A Statesmanlike Leadership

A Statesmanlike Leadership

Professor Abdul Latif Masum

Leadership is an individual as well as collective issue.  Leadership can be defined as a collective form of those desirable qualities of an individual that can inspire and motivate others for attaining the collective goals of a community. While defining leadership as a political concept, the eminent scholar CI Barnard says: “Leadership refers to the quality of behaviour of individuals whereby they guide people, a nation by their activities in an organised effort.”

Usually state leadership emerges from common leadership. Latent leadership is often spontaneously flourished and welcomed in a special environment or situation. While on the contrary, often a particular situation or environment may bring and establish some past event, individual or organised group into social and state leadership. SP Huntington, a great scholar of politics of the changing world, explained the matter in a different way in his book “Political Order in Changing Societies” through individual and collective contexts. He presented both the contexts in a psychological cover. The psychological standard reflects collective life sense flourished through coordination of the collective just as it incorporates beliefs and practices.

The individual issue is a unit while the collective issue is broad and wide. It is important in the judgment of leadership how an individual leader considers the issue and how he does his duty. On the other hand, success and failure of political leadership depends on two factors: success in building political culture, custom and institution, and statesmanlike far sight. In light of all these, in the critical situation of Bangladesh today, the need for a desirable future leadership is being seriously felt. The failure of present political leadership, its lack of quality and far sight, its corruption, partisan policy, and above all, the latest atrocities have thrown the whole nation on the verge of a civil war. Simultaneously, the need of statesmanlike leadership among the civil society is being felt strongly. People are talking about the future of their society, about their hopes and aspirations, their desirable statesmanlike political leadership, and in the same way, about Tarique Rahman.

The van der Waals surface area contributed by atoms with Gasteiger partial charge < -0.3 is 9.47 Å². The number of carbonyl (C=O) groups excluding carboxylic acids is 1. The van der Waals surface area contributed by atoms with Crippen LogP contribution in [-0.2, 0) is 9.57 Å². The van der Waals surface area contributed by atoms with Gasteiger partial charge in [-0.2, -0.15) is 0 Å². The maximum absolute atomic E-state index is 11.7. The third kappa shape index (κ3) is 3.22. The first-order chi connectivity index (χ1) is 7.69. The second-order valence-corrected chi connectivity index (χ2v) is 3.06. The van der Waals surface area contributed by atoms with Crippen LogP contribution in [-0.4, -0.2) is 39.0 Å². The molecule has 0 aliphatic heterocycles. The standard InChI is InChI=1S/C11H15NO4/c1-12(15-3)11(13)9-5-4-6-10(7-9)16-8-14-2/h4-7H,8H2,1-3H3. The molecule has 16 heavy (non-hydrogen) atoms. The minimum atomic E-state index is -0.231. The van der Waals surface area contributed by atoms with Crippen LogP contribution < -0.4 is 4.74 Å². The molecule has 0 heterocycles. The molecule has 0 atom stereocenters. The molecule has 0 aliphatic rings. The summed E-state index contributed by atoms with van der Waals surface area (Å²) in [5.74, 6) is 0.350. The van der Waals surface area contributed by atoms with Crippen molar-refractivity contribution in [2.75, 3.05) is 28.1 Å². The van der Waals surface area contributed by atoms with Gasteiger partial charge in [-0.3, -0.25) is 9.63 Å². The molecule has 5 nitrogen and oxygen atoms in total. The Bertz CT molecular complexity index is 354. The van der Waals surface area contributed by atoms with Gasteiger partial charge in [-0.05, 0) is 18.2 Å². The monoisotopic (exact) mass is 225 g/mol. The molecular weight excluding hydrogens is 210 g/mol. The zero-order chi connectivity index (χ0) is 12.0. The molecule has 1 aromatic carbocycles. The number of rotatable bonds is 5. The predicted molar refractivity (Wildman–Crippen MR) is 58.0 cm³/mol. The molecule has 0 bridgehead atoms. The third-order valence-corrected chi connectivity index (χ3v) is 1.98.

The French Premier during the First World War, G Clemen Sue, said, “A statesman would sacrifice his life for his state while a politician would remain satisfied at best by giving service.” Thomas Jefferson, an American Founding Father, said: “A politician thinks for the next election. In any state system, leadership is a crucial issue.” In the western countries having structural stability, rule of law is well established there. In the societies where democracy has taken deep roots, institutionalisation guides leadership there. But in a developing country like ours where statecraft has not yet gained expected institutionalisation, where an individual often directs the state, especially where perverted individualism has been established and inferior type of partisan policy has become the carrier of individualism, the need for enlightened national leadership is most felt there.

Professor Abdul Latif Masum
Former Vice Chancellor, Patuakhali Science and Technology University







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